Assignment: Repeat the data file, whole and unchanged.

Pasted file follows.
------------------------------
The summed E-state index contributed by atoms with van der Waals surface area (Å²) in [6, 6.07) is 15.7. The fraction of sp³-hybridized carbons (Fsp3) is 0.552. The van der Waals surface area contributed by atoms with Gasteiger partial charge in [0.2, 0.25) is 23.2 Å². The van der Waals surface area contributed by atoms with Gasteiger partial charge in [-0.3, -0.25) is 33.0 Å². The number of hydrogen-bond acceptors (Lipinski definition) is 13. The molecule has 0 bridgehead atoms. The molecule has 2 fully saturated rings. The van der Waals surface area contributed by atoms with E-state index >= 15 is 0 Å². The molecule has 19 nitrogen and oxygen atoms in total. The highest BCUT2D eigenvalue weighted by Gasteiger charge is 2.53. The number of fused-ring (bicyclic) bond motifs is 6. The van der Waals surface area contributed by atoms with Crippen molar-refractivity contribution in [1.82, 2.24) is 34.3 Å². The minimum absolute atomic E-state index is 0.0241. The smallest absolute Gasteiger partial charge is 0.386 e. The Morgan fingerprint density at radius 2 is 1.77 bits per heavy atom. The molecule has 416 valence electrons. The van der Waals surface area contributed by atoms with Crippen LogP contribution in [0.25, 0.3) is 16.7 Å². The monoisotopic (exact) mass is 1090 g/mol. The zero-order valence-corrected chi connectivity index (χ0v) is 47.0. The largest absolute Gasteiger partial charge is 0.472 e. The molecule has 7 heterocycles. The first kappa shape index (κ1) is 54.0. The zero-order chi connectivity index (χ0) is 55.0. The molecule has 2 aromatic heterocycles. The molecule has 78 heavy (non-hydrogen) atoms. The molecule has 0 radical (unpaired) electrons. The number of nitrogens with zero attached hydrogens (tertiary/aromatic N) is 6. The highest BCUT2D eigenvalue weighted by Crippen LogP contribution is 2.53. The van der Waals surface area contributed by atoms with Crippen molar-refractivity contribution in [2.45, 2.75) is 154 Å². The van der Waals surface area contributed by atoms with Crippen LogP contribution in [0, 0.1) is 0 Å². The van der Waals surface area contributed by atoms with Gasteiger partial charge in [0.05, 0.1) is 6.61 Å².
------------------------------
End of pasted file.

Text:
The summed E-state index contributed by atoms with van der Waals surface area (Å²) in [6, 6.07) is 15.7. The fraction of sp³-hybridized carbons (Fsp3) is 0.552. The van der Waals surface area contributed by atoms with Gasteiger partial charge in [0.2, 0.25) is 23.2 Å². The van der Waals surface area contributed by atoms with Gasteiger partial charge in [-0.3, -0.25) is 33.0 Å². The number of hydrogen-bond acceptors (Lipinski definition) is 13. The molecule has 0 bridgehead atoms. The molecule has 2 fully saturated rings. The van der Waals surface area contributed by atoms with E-state index >= 15 is 0 Å². The molecule has 19 nitrogen and oxygen atoms in total. The highest BCUT2D eigenvalue weighted by Gasteiger charge is 2.53. The number of fused-ring (bicyclic) bond motifs is 6. The van der Waals surface area contributed by atoms with Crippen molar-refractivity contribution in [1.82, 2.24) is 34.3 Å². The minimum absolute atomic E-state index is 0.0241. The smallest absolute Gasteiger partial charge is 0.386 e. The Morgan fingerprint density at radius 2 is 1.77 bits per heavy atom. The molecule has 416 valence electrons. The van der Waals surface area contributed by atoms with Crippen LogP contribution in [0.25, 0.3) is 16.7 Å². The monoisotopic (exact) mass is 1090 g/mol. The zero-order valence-corrected chi connectivity index (χ0v) is 47.0. The largest absolute Gasteiger partial charge is 0.472 e. The molecule has 7 heterocycles. The first kappa shape index (κ1) is 54.0. The zero-order chi connectivity index (χ0) is 55.0. The molecule has 2 aromatic heterocycles. The molecule has 78 heavy (non-hydrogen) atoms. The molecule has 0 radical (unpaired) electrons. The number of nitrogens with zero attached hydrogens (tertiary/aromatic N) is 6. The highest BCUT2D eigenvalue weighted by Crippen LogP contribution is 2.53. The van der Waals surface area contributed by atoms with Crippen molar-refractivity contribution in [2.45, 2.75) is 154 Å². The van der Waals surface area contributed by atoms with Crippen LogP contribution in [0, 0.1) is 0 Å². The van der Waals surface area contributed by atoms with Gasteiger partial charge in [0.05, 0.1) is 6.61 Å².